Special Consensus pays tribute to Chicago’s bluegrass history

Jim Lundstrom

When you think of Chicago, you think of what?

Chicago dogs with sport peppers?

Big shoulders?

Cubbies or Bears?

How about bluegrass?

In celebration of its 45th anniversary, the Chicago-born bluegrass band Special Consensus credit the Windy City with a bluegrass legacy in their new release Chicago Barn Dance, paying tribute to the national radio show of the same name that aired Saturday nights from 1931 to 1952 on Chicago radio station WLS, and featuring country and bluegrass stars of the day, such as Hank Williams and Bill Monroe. It was one of the first American country music programs, and a model for the Grand Ole Opry.

The liner notes explain: “The songs on this recording were either written about Chicago or by Chicago songwriters as a nod in this connection with country and bluegrass music history.”

OK. What in the world is the Chicago connection to John Fogerty’s “Looking Out My Back Door”? Not that it really matters. It’s a great bluegrass rendition of the Credence hit, and I’ve long been a fan of bluegrass covers of popular music. A few years back I fell in love with a bluegrass cover of songs of The Moody Blues. It seemed like a most unlikely pairing, but it worked.

The rest of the Chicago connections are easy to see, beginning with the titular opener. A beautiful violin screech opens the record like a call to bluegrass arms (the band is joined by two guest fiddlers – Becky Fuller and Michael Cleveland – they are identified as playing out of the left or right speaker, respectively). Fuller co-wrote the WLS Barn Dance tribute song, along with Missy Raines (who last year was named – for the eighth time! – International Bluegrass Music Association Bass Player of the Year) and album producer/arranger/collaborator/banjoist/guitarist Alison Brown.

Speaking of production, the sound of this CD is amazing – big, bright, rich, alive.
The second song, “Lake Shore Drive” (aka “LSD), also easily fits in place. It was originally recorded in 1971 by the unfortunately named Chicago rock band Aliotta Haynes Jeremiah.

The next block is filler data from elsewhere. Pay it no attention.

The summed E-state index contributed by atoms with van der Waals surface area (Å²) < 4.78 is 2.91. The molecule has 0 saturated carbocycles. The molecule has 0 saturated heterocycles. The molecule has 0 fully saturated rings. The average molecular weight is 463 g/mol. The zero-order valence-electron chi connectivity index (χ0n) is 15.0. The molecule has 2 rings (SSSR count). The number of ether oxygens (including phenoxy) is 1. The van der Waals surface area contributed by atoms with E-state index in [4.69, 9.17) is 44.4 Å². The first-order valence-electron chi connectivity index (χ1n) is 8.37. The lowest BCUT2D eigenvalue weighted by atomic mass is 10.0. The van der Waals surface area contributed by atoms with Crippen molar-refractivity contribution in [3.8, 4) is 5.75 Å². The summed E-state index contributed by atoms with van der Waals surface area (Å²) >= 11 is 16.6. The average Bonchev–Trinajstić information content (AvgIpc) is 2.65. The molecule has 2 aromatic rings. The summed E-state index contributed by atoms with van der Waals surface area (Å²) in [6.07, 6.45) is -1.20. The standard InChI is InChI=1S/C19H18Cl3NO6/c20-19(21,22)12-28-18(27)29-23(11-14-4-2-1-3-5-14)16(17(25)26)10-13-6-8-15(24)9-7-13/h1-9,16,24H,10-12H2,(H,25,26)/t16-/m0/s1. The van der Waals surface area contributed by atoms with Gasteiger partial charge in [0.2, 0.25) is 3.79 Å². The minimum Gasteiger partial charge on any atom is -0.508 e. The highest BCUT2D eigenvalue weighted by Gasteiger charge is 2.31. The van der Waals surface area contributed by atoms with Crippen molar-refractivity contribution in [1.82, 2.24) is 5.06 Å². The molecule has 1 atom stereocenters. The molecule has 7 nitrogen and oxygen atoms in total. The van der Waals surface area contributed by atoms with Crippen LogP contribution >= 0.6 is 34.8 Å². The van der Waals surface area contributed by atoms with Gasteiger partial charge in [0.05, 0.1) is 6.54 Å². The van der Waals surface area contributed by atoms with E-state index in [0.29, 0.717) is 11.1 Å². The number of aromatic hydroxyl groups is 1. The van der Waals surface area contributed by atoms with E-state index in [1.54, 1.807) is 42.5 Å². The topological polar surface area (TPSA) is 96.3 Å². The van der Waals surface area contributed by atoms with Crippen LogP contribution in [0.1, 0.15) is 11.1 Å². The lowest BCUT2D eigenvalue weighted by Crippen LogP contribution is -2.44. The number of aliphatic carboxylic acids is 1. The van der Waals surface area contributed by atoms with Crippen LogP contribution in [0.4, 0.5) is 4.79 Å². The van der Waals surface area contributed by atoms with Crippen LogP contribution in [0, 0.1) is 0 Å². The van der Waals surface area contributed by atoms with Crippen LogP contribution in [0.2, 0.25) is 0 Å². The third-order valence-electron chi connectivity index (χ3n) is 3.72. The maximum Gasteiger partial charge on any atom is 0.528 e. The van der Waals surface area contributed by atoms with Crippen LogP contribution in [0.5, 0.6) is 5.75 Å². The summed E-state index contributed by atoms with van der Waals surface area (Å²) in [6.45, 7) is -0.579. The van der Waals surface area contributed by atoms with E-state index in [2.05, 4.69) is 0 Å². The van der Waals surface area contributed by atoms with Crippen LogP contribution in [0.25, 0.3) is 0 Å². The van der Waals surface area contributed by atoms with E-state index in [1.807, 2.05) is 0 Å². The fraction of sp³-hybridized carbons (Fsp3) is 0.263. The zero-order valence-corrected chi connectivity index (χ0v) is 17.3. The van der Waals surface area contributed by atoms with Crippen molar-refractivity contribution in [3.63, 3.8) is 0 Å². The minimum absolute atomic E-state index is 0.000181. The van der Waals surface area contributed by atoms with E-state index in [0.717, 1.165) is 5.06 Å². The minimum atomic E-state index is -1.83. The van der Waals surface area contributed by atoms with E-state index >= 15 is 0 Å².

No. 3 is “East Chicago Blues,” written and sung by Chicago-based Bloodshot recording artist Robbie Fulks. It tells the first-person story of Bill Monroe’s move from a “west Kentucjy farmboy” to “drowning in the East Chicago blues.” A press release that came with the CD says Fulks was once a member of Special Consensus, but does not elaborate. This song illustrates Fulks’  great chops voice in a powerful song.

 “My Kind of Town” follows, a sparky bluegrass instrumental take on the Sammy Cahn/Jimmy Van Heusen hit for Frank Sinatra.

The aforementioned incongruous Fogerty tune is next, with tasty dobro from guest Rob Ickes (rhymes with “yikes”), followed by “I Hope Gabriel Likes My Music,” by Tin Pan Alley songwriter Dave Franklin, who also wrote the tune “The Merry-Go-Round Broke Down,” which was adopted as the Looney Tunes theme song. What Franklin’s connection to Chicago is, I’m still searching. This song sounds like something you might have heard in a Busby Berkeley musical of the 1930s, converted to bluegrass. But you can almost see the kaleidoscopic shots of synchronized dancers.

That is followed by a natural in the form of “City of  New Orleans” by  the late, great Chicago singer/songwriter Steve Goodman.  Still a beautiful song.

“I Am the City” was written by the band’s bass player, Dan Eubanks, and is a lickey-split homage to Chicago’s fertile music scene.

“Won’t That Be a Happy Time” shows off the band’s formidable acapella skills in a beautiful traditional gospel tune. Really great stuff.

A cooking version of “Sweet Home Chicago, with poignant string work from banjoist Greg Cahill, guitarist Rick Faris and mandolinist Nate Burie, is the final song before the outro, “Chicago Barn Dance Reprise,” recorded as though you were tuning into the  original broadcast on your old Victrola.

This is a very invigorating and satisfying listen. Happy 45 years, Special Consensus!